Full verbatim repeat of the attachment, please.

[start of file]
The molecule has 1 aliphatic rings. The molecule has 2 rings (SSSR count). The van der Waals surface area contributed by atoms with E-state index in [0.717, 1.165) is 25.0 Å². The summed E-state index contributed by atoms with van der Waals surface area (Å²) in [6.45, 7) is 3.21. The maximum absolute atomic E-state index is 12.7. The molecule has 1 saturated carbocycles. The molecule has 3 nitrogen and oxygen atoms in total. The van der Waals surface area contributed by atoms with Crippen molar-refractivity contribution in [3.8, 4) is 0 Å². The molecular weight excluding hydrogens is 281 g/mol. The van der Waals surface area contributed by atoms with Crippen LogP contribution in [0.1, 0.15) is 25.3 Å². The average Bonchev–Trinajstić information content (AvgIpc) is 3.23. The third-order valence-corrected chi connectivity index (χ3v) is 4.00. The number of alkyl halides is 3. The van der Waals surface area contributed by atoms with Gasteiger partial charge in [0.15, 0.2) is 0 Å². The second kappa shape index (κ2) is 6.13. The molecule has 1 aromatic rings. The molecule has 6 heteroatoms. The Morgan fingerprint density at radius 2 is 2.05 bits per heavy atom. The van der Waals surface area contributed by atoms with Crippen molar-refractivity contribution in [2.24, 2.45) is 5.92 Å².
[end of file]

The molecule has 1 aliphatic rings. The molecule has 2 rings (SSSR count). The van der Waals surface area contributed by atoms with E-state index in [0.717, 1.165) is 25.0 Å². The summed E-state index contributed by atoms with van der Waals surface area (Å²) in [6.45, 7) is 3.21. The maximum absolute atomic E-state index is 12.7. The molecule has 1 saturated carbocycles. The molecule has 3 nitrogen and oxygen atoms in total. The van der Waals surface area contributed by atoms with Crippen molar-refractivity contribution in [3.8, 4) is 0 Å². The molecular weight excluding hydrogens is 281 g/mol. The van der Waals surface area contributed by atoms with Crippen LogP contribution in [0.1, 0.15) is 25.3 Å². The average Bonchev–Trinajstić information content (AvgIpc) is 3.23. The third-order valence-corrected chi connectivity index (χ3v) is 4.00. The number of alkyl halides is 3. The van der Waals surface area contributed by atoms with Gasteiger partial charge in [0.15, 0.2) is 0 Å². The second kappa shape index (κ2) is 6.13. The molecule has 1 aromatic rings. The molecule has 6 heteroatoms. The Morgan fingerprint density at radius 2 is 2.05 bits per heavy atom. The van der Waals surface area contributed by atoms with Crippen molar-refractivity contribution in [2.24, 2.45) is 5.92 Å².